I realize that unless they involve violence or political instability events in Iraq are not considered particularly newsworthy these days, but since I've followed the country in some detail these past three or four years it seems logical to report on the change of command that took place this week.

General Ray Odierno marked the end of his address at the change of command-ceremony with is call sign "Lion-6 out," and with that he handed over command to General Lloyd Austin as commanding general for U.S. forces in Iraq. The event coincides with the withdrawal of the last U.S. combat brigade a few weeks earlier.

The 50,000 U.S. troops currently in Ira are in an "advise and assist" role, with the Iraqis taking the lead in combat operations. It is important to note that this is not a sudden change; for the past year or so American forces have mostly been in an advisory capacity with the Iraqis taking the lead. This change more just formalizes what has been going on for some time.

Our new commander in Iraq, General Lloyd Austin

General Lloyd Austin

And outgoing General Ray Odierno

General Ray Odierno

Other than General Petraeus, Odierno did more to win the war in Iraq than anyone else. Called "The Patton of Counterinsurgency" by people who know what they're talking about, Odierno's role during the 2007-8 surge was to implement the strategic vision laid out by Petraeus. Odierno was to Petraeus what Patton was to Eisenhower.

Odierno's bio on Wikipedia seems to have it about right:

Raymond T. Odierno (born 1954) is a United States Army general who was the Commanding General, United States Forces - Iraq, a post he held until September 1, 2010.[1] He assumed command of USF-I's predecessor, Multi-National Force - Iraq on September 16, 2008. He previously served as Commanding General, III Corps, from May 2006 to May 2008. General Odierno is known as the operational architect of the Iraq War troop surge of 2007 and is credited with implementing the counterinsurgency strategy that, along with the Sunni Awakening militia movement, led to the dramatic decrease in violence in Iraq from late 2006 to early 2008. The Weekly Standard has argued that his employment of forces to quell violence across Iraq "redefined the operational art of counterinsurgency".[2] General Odierno is the twelfth American military officer to command at the Division, Corps, and Army level during the same conflict and only the second to have this honor since the Vietnam War.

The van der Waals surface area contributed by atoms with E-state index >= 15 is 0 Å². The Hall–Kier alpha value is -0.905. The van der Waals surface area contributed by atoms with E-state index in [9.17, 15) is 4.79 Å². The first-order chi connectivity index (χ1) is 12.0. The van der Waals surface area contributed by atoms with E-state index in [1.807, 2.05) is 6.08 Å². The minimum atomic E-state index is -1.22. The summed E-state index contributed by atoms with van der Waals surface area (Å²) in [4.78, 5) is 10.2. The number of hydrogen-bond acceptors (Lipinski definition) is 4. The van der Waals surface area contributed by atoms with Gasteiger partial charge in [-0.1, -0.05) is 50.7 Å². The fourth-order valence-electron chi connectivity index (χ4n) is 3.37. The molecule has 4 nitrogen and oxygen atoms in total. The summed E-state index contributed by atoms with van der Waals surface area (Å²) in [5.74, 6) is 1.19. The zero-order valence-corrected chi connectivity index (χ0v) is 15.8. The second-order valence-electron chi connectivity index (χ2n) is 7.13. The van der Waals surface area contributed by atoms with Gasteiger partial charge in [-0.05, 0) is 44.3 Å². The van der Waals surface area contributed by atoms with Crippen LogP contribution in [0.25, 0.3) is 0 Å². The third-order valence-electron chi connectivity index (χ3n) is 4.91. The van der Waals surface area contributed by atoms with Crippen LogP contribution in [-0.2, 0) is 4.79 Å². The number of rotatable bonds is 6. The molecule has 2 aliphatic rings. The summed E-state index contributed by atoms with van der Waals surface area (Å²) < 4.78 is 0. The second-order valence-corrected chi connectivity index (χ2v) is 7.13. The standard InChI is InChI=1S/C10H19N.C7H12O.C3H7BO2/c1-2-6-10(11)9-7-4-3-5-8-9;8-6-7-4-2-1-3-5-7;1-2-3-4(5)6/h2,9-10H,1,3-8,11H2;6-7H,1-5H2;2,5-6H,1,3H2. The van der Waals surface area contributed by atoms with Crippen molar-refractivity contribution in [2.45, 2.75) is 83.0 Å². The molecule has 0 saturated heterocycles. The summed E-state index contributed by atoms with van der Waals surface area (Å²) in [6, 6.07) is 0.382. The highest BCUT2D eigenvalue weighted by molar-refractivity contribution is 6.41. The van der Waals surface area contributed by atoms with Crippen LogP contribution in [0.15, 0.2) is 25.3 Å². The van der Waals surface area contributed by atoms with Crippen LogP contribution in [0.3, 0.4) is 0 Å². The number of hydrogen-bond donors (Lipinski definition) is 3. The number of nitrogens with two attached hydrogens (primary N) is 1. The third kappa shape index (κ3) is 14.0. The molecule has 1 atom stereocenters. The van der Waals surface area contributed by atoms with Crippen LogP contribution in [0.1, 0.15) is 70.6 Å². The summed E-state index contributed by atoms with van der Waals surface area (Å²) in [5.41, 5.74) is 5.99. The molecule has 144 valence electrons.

General Austin's bio on Wikipedia is, perhaps understandably, a bit shorter

Lloyd James Austin III (born August 8, 1953) is a United States Army general who currently serves as Commanding General, United States Forces - Iraq.[1] He was nominated to replace Gen. Ray Odierno as the top commander in Iraq, with promotion to four-star general.[2] Austin previously served under Odierno in Iraq. On June 30, 2010 he was confirmed by the Senate to replace Odierno as leader of United States Forces - Iraq.[3]

Why is Iraq Important?

The French ambassador to Iraq, Boris Boillon, made this amazing statement in an interview in Le Figaro earlier this week:

Iraq is true laboratory of democracy in the Arab world today. It is there that the future of democracy in the region will play itself out. Iraq could potentially become a political model for its neighbors. And, whether one likes it or not, all this has come about thanks to the American intervention of 2003.

Accuse me of Wilsonianism if you will, but I think the good Frenchman has it just about right. Whatever the reasons we went into Iraq and why we stayed are really less important now than what it will mean for near and long-term history. The American Civil War is remembered by the average person as the war that freed the slaves even as historians continue to debate whether that was it's proximate cause.

Our mission in Iraq may succeed, or it may fail. In the end, though, we have given them a republic, and it is up to them to keep it or not. The Arab and Muslim words desperately need reform, and Iraq may well provide the impetus. I think it can.

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September 1, 2010

Obama's End of Combat Operations in Iraq Speech